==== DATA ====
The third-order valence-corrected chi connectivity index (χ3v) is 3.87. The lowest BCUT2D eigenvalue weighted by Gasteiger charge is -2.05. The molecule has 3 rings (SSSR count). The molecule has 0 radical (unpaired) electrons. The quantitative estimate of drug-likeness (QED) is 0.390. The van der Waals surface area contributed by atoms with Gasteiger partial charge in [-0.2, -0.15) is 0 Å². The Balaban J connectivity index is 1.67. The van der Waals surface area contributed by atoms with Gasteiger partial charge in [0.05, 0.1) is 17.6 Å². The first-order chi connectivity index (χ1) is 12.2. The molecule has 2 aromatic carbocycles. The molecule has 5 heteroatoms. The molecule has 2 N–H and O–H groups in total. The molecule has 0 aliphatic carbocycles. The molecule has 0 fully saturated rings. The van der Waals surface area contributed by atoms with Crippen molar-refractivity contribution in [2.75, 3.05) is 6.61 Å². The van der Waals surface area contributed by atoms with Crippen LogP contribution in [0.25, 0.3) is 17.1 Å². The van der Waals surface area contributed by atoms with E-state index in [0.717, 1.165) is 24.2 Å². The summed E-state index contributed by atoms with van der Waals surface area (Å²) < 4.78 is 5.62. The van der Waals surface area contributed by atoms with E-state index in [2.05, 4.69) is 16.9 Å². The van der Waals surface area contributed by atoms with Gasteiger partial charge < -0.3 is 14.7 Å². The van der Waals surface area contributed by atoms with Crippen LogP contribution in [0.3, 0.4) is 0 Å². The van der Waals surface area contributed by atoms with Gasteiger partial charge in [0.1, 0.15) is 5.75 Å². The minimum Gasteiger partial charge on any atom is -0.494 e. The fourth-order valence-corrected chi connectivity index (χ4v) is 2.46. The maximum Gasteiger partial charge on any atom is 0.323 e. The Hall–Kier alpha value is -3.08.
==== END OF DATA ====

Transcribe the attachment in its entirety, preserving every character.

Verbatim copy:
The third-order valence-corrected chi connectivity index (χ3v) is 3.87. The lowest BCUT2D eigenvalue weighted by Gasteiger charge is -2.05. The molecule has 3 rings (SSSR count). The molecule has 0 radical (unpaired) electrons. The quantitative estimate of drug-likeness (QED) is 0.390. The van der Waals surface area contributed by atoms with Gasteiger partial charge in [-0.2, -0.15) is 0 Å². The Balaban J connectivity index is 1.67. The van der Waals surface area contributed by atoms with Gasteiger partial charge in [0.05, 0.1) is 17.6 Å². The first-order chi connectivity index (χ1) is 12.2. The molecule has 2 aromatic carbocycles. The molecule has 5 heteroatoms. The molecule has 2 N–H and O–H groups in total. The molecule has 0 aliphatic carbocycles. The molecule has 0 fully saturated rings. The van der Waals surface area contributed by atoms with Crippen molar-refractivity contribution in [2.75, 3.05) is 6.61 Å². The van der Waals surface area contributed by atoms with Crippen LogP contribution in [0.25, 0.3) is 17.1 Å². The van der Waals surface area contributed by atoms with E-state index in [0.717, 1.165) is 24.2 Å². The summed E-state index contributed by atoms with van der Waals surface area (Å²) < 4.78 is 5.62. The van der Waals surface area contributed by atoms with E-state index in [2.05, 4.69) is 16.9 Å². The van der Waals surface area contributed by atoms with Gasteiger partial charge < -0.3 is 14.7 Å². The van der Waals surface area contributed by atoms with Crippen LogP contribution in [0.3, 0.4) is 0 Å². The van der Waals surface area contributed by atoms with Gasteiger partial charge in [0.1, 0.15) is 5.75 Å². The minimum Gasteiger partial charge on any atom is -0.494 e. The fourth-order valence-corrected chi connectivity index (χ4v) is 2.46. The maximum Gasteiger partial charge on any atom is 0.323 e. The Hall–Kier alpha value is -3.08.